One of the first sports to be played in the Olympics, fencing is a sport of swordsmanship and combat, and Deadline has word that Picturestart and Lionsgate TV are working on a scripted TV series about fencing based on a concept by Little Women director Greta Gerwig, who is a skilled fencer in her own right (as you can see in the video above).

The comedy series will follow a ragtag, underdog college fencing team, specifically a female team, and all their trials and tribulations, friendships, and struggles with gender, class and the rules of the sport itself.

Gerwig wrote the script and was previously attached to direct it as a movie when it was developing with Erik Feig. But now that Lady Bird and Little Women are under her belt as a director, she’s a more sought after filmmaker than she was before. It’s not clear how involved she’ll be with the project in its TV form, but it sounds like a promising new show.

— Dean Devlin (@Dean_Devlin) August 15, 2020

In case you didn’t hear, there’s a revival of the crime series Leverage heading to IMDb TV that is now in production down in Louisiana. The new incarnation of the series is following safety protocols to stop the spread of coronavirus with Dean Devlin’s Electric Entertainment producing.

The new Leverage is a sequel series focusing on reformed crooks using their unique skills to right corporate and governmental injustices inflicted on common citizens. Noah Wyle is leading the series as a new character, but the show’s original cast members Beth Riesgraf, Gina Bellman, Christian Kane, and Aldis Hodge will all be reprising their characters from the first iteration of the series. But Timothy Hutton will not be back for the revival after he was accused of sexual misconduct.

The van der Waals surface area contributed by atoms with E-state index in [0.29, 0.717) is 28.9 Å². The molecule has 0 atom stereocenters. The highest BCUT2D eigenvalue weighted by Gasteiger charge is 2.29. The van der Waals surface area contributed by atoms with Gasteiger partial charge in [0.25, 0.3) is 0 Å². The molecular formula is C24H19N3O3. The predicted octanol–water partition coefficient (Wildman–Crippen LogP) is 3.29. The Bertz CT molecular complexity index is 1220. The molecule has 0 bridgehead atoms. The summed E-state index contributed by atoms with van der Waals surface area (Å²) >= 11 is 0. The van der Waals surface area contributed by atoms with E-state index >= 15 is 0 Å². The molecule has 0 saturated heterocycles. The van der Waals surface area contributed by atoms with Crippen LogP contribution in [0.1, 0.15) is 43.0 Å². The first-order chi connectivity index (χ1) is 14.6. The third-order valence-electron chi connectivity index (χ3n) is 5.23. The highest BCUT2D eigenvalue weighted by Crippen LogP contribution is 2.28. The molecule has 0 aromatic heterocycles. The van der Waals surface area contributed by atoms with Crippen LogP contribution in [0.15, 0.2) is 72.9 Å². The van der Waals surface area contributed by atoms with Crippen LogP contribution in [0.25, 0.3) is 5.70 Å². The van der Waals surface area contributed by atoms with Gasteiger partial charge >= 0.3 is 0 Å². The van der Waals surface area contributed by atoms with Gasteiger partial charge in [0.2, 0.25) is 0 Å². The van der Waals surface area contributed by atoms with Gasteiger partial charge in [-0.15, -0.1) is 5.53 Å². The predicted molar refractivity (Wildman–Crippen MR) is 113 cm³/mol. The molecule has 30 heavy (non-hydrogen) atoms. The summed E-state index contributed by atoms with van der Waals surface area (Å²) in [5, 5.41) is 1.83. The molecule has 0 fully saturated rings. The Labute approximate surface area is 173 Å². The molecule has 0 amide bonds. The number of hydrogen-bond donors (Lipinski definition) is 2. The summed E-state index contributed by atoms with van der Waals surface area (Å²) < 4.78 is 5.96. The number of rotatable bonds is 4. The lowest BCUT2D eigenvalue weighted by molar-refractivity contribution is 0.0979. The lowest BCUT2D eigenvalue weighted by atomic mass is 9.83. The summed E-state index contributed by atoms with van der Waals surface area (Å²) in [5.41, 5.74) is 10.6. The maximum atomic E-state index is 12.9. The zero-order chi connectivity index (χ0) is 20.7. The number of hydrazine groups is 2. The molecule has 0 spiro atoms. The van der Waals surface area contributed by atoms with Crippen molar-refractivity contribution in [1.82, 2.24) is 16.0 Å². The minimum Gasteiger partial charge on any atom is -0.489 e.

Due to the coronavirus pandemic, we’ll likely be waiting a little longer for the next season of Stranger Things. But the good news is that the upcoming fourth season will not mark the end of the series.

While speaking with The Hollywood Reporter as part of the streaming service’s Emmys push for the series, creators and executive producers Matt & Ross Duffer talked about how the delay has given them more time to polish the fourth season scripts. Matt Duffer said:

“We’ve had a lot more time to work on the scripts. For the first time, we have all the scripts written and we’re able to look at it as a whole piece and make adjustments.”

Thankfully, they’re not in the midst of writing a series finale or anything like that, as the duo confirmed the show will continue after season four. Ross Duffer said:

“Season four won’t be the end. We know what the end is, and we know when it is. [The pandemic] has given us time to look ahead, figure out what is best for the show. Starting to fill that out gave us a better idea of how long we need to tell that story.”

Another Netflix series gearing up for a fourth season is Ozark. It’ll be the final season for the crime drama, and as of now, production is slated to start in November down in Georgia. But series star Jason Bateman may not be directing any episodes due to the increased safety measures to avoid the spread of the coronavirus pandemic.

Speaking with IndieWire, Bateman explained the situation:

“As normal, I was going to do the first two episodes, but as we were looking through the protocols, the guidelines, all the complications with COVID, [and] the producer side of me made me think it’s just not responsible to have one of the actors direct the first two, given that we’re still going to be getting our perimeter safe. Because if one of the actors gets sick, we all have to go home for weeks. If one of the crew members gets sick — while I’m making sure their salary is protected while they’re in quarantine — we can hire a replacement. So it just didn’t seem smart for me to [direct] the first two [episodes].”

He talks more about the challenges of continuing to work amidst the coronavirus pandemic in IndieWire’s full interview.

— Netflix (@netflix) August 19, 2020

Warrior Nun is also executive produced by Stephen Hegyes (White Noise, 50 Dead Men Walking) and David Hayter with Amy Berg serving as a consulting producer and Terri Hughes Burton (The 100, Eureka) acting as a co-executive producer..